Asbestosis is caused by exposure to asbestos, a natural mineral that was previously used in construction and mining industries and particularly to make insulation. Miners, insulators, pipe fitters, plumbers, electricians, car mechanics and factory workers who worked with asbestos are all at greater risk of developing the disease.
Although asbestos is no longer used in new products, side-effects resulting from it can occur as much as 40 years after the initial exposure. If it becomes damaged, the tiny particles that make up the asbestos can become air bourne and are then breathed in by unsuspecting people, causing inflammation and penetrating the lung tissue.
Exposure occurs primarily in the workplace and sometimes by inhabiting an old building that was insulated with asbestos.
The body’s immune system sends white blood cells to find and neutralise the foreign fibers in the lung tissue but these fibers then destroy the blood cells, leading to permanent scarring.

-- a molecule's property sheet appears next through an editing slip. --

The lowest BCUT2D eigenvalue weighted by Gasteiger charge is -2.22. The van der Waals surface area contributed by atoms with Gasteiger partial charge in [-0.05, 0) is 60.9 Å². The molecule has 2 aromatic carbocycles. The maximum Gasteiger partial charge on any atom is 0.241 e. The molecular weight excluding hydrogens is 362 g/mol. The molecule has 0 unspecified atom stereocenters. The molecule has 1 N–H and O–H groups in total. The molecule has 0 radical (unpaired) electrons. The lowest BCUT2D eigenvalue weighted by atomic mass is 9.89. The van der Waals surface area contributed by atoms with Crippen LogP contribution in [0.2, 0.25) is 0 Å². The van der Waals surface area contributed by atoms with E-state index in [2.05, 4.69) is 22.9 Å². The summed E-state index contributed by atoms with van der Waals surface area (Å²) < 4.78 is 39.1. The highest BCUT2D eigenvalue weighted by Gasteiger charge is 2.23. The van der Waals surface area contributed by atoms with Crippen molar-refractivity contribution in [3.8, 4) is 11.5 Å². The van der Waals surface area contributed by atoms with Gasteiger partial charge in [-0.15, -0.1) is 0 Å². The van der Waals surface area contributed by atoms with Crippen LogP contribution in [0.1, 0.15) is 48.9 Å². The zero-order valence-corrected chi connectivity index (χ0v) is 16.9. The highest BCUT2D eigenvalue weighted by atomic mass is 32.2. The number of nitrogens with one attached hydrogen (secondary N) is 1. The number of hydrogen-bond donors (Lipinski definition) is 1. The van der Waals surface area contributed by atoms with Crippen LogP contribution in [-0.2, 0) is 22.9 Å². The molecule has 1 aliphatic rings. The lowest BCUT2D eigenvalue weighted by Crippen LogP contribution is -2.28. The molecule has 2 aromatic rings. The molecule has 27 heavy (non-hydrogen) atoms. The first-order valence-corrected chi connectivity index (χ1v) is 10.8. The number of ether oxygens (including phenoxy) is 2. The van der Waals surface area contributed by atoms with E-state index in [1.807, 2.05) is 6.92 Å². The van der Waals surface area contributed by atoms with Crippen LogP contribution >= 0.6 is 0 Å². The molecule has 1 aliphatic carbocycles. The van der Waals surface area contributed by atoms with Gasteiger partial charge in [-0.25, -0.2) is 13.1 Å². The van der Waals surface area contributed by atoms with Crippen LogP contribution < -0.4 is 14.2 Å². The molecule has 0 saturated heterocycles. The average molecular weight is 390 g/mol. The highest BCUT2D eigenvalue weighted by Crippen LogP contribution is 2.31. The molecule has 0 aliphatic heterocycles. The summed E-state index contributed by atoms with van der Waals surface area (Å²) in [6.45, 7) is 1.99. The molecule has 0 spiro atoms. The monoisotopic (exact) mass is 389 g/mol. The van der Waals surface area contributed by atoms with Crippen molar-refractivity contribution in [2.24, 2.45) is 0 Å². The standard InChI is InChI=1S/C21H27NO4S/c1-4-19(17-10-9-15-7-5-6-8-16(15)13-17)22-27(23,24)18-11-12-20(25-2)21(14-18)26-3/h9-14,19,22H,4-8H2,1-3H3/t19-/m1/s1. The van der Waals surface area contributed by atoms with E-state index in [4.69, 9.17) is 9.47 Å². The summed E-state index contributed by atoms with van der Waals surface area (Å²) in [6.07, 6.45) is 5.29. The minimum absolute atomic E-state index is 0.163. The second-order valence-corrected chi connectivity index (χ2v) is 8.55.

• Chest pain and/or tightness;
• Shortness of breath, and in the latter stages of the disease, difficulty breathing;
• Sometimes a cancer may develop as a result of asbestosis. This is called mesothelioma and occurs in the lining of the lungs or abdominal wall and it is a type of cancer that is only caused by asbestos.
If you have a history of exposure to asbestos and also have the symptoms described, then a chest X-ray will be performed to confirm whether or not you have asbestosis. You would also be given lung function tests.
There is no cure for asbestosis but it can be managed. You may be given medications to widen blood vessels to improve your blood flow and medications to prevent blood clots. Steroids can be given to reduce inflammation. Oxygen therapy might also be offered to help with your breathing.
In a very severe case, you may need a lung transplant.
How Many People Suffer with Asbestosis?
According to the NHS, there were 825 claims for disability benefits due to asbestosis in the UK in 2005.